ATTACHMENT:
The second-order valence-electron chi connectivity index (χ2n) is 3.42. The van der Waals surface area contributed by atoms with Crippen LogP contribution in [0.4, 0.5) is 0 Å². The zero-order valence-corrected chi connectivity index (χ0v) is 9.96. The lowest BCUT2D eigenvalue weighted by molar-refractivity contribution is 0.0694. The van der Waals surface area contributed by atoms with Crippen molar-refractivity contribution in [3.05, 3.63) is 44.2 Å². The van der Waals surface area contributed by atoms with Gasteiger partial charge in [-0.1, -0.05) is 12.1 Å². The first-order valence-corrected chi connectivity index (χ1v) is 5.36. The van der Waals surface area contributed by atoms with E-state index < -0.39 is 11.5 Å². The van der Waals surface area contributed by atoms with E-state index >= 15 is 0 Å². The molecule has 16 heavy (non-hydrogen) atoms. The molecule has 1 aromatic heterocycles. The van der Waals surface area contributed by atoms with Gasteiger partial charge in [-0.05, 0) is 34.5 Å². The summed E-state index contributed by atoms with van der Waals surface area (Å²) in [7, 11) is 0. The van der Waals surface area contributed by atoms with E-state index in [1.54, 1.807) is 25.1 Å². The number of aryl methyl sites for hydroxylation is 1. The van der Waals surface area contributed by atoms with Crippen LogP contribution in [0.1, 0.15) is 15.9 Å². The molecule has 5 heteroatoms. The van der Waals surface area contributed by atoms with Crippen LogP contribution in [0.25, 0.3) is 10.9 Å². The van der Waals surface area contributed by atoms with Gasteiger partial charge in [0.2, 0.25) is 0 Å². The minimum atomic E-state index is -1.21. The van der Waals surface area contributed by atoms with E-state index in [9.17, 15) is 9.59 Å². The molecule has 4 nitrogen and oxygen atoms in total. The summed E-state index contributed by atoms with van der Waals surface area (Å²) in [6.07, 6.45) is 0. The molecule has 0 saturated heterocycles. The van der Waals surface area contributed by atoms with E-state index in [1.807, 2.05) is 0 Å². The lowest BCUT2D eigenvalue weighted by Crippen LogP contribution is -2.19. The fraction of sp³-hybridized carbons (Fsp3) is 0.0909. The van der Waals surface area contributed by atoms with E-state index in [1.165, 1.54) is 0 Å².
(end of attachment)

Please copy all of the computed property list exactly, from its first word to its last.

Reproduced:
The second-order valence-electron chi connectivity index (χ2n) is 3.42. The van der Waals surface area contributed by atoms with Crippen LogP contribution in [0.4, 0.5) is 0 Å². The zero-order valence-corrected chi connectivity index (χ0v) is 9.96. The lowest BCUT2D eigenvalue weighted by molar-refractivity contribution is 0.0694. The van der Waals surface area contributed by atoms with Crippen molar-refractivity contribution in [3.05, 3.63) is 44.2 Å². The van der Waals surface area contributed by atoms with Gasteiger partial charge in [-0.1, -0.05) is 12.1 Å². The first-order valence-corrected chi connectivity index (χ1v) is 5.36. The van der Waals surface area contributed by atoms with E-state index < -0.39 is 11.5 Å². The van der Waals surface area contributed by atoms with E-state index >= 15 is 0 Å². The molecule has 16 heavy (non-hydrogen) atoms. The molecule has 1 aromatic heterocycles. The van der Waals surface area contributed by atoms with Gasteiger partial charge in [-0.05, 0) is 34.5 Å². The summed E-state index contributed by atoms with van der Waals surface area (Å²) in [7, 11) is 0. The van der Waals surface area contributed by atoms with E-state index in [1.54, 1.807) is 25.1 Å². The number of aryl methyl sites for hydroxylation is 1. The van der Waals surface area contributed by atoms with Crippen LogP contribution in [0.1, 0.15) is 15.9 Å². The molecule has 5 heteroatoms. The van der Waals surface area contributed by atoms with Crippen LogP contribution in [0.25, 0.3) is 10.9 Å². The van der Waals surface area contributed by atoms with Gasteiger partial charge in [0.2, 0.25) is 0 Å². The minimum atomic E-state index is -1.21. The van der Waals surface area contributed by atoms with E-state index in [9.17, 15) is 9.59 Å². The molecule has 4 nitrogen and oxygen atoms in total. The summed E-state index contributed by atoms with van der Waals surface area (Å²) in [6.07, 6.45) is 0. The molecule has 0 saturated heterocycles. The van der Waals surface area contributed by atoms with E-state index in [1.807, 2.05) is 0 Å². The lowest BCUT2D eigenvalue weighted by Crippen LogP contribution is -2.19. The fraction of sp³-hybridized carbons (Fsp3) is 0.0909. The van der Waals surface area contributed by atoms with E-state index in [1.165, 1.54) is 0 Å².